Nottinghill, W., Sept. 6th, 1871. MY DEAR DR. WILKINSON,- I am very glad to be able to inform you that the good work done by Mr. Clissold and the Swedenborgian Society in publishing Swedenborg's Sapientia Angelica de Divino Amore is now bearing fruit among my countrymen, especially among the country clergymen and farmers, for they have not labelled their minds with “No admittance to spiritual truths, as is the case with some of the very few of my countrymen who have been educated at the University of Copenhagen. My countrymen are always slow in receiving new ideas. I was not therefore at all disappointed or surprised, though I did not hear anything about the reception of the doctrines of Swedenborg by the Icelanders for some time, after the above-mentioned book had been placed before them. Nevertheless I felt confident that ultimately it would be well received. And in this hope I was not disappointed, for this summer I have received letters from various parts of Iceland, in which the “Divine Lave” was spoken of in the most eulogistic terms. At the same time they asked me whether there were any possibility of “ Heaven and Hell” appearing in Icelandic, for “that book would be eagerly read by many of our countrymen,” says one of my correspondents.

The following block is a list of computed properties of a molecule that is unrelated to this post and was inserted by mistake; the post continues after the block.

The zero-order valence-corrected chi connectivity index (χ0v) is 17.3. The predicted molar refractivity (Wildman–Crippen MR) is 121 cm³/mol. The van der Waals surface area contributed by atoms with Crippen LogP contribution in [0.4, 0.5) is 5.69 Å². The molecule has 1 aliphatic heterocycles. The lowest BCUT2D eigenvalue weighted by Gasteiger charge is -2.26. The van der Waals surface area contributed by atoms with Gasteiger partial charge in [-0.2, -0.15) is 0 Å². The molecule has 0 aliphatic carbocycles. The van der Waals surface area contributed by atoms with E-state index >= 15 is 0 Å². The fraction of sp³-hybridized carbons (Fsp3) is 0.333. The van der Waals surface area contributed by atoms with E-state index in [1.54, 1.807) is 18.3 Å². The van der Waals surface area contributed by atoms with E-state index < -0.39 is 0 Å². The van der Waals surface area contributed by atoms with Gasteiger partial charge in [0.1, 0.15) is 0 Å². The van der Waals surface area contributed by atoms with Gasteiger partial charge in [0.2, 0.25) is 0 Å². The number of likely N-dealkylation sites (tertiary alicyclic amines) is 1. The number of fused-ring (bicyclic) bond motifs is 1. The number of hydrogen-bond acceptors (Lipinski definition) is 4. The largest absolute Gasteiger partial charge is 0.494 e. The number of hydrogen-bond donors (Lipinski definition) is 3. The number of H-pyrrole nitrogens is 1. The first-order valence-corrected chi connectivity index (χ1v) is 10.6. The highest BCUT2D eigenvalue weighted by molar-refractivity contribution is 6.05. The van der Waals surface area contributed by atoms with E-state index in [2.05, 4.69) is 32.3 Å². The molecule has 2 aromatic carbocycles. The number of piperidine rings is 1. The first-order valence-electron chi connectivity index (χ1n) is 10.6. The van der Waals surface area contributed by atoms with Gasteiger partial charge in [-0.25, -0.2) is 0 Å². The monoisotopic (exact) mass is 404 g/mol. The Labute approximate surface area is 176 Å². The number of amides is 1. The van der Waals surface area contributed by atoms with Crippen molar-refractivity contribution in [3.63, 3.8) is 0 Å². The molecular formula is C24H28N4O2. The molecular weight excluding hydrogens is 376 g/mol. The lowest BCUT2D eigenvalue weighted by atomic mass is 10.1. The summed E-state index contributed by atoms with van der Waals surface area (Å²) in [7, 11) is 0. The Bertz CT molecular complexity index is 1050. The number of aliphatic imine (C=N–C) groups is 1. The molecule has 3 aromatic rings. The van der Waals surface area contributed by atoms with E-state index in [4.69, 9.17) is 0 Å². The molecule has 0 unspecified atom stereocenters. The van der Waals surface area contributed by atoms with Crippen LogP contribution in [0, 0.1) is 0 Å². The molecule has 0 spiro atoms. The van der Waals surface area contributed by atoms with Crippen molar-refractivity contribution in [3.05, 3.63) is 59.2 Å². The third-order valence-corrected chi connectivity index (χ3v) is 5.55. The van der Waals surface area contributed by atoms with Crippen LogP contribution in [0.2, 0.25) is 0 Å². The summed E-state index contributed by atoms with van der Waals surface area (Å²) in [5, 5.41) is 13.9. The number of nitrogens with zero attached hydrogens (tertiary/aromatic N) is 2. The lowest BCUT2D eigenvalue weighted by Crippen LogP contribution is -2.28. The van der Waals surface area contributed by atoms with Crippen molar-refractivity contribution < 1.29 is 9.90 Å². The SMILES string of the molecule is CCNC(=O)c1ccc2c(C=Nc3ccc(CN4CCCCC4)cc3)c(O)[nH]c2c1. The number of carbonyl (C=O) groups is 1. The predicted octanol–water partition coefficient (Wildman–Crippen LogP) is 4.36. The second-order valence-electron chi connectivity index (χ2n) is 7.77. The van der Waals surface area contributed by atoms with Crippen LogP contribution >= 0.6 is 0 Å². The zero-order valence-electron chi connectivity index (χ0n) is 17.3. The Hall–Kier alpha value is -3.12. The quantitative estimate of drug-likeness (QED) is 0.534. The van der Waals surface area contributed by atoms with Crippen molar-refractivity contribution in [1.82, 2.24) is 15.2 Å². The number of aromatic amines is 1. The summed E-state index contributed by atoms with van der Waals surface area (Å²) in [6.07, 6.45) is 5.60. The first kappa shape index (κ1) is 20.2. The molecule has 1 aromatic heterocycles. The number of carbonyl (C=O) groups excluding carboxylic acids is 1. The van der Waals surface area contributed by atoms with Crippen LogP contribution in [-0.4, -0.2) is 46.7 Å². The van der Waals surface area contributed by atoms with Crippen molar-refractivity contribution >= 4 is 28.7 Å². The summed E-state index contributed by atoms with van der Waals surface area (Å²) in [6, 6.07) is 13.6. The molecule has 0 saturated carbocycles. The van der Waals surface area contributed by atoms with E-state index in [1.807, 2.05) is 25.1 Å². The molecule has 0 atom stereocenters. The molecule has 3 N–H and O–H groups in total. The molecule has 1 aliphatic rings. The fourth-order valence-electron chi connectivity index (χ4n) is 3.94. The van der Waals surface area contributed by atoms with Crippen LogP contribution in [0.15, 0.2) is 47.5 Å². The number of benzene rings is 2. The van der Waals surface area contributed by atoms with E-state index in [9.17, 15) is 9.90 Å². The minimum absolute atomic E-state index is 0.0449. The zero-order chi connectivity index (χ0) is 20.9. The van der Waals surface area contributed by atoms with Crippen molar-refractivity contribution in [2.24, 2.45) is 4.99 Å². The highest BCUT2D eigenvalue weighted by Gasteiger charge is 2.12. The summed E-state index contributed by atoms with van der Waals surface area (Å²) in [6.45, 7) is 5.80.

Last month a young Icelandic clergyman was on a visit here in London. He was not acquainted with Swedenborg's writings himself, but he told me that he had travelled over the greatest part of Iceland last summer. “On these travels,” he said, “I was constantly assailed not only by my brother colleagues, but also by farmers and peasants, with questions concerning the doctrines of Swedenborg, whether I had read his book and what I thought of it. They seemed to have studied it profoundly, and to be quite in raptures with its contents. An old clergyman said to me, 'I have learned more from that book than from all the professors of the University, and I earnestly advise you to read it yourself, and you will prove the truth of my words. You may read it once or twice without much result, but if you persevere a new world of thought and revelation will open to you.""

I have not the least doubt of Swedenborg's writings being generally appreciated in Iceland, for the mind of my countrymen is a virgin soil, this book being the first philosophical work ever published in Icelandic. They are most of them of a meditative turn of mind, and fond of thinking in a: practical way, not in the abstract. I should, therefore, think there are few people more predisposed to the reception of Swedenborg's doctrines than the Icelanders.—I am, my dear Dr. Wilkinson, yours most sincerely,

Jon A. HJALTALIN. Dr. Garth Wilkinson.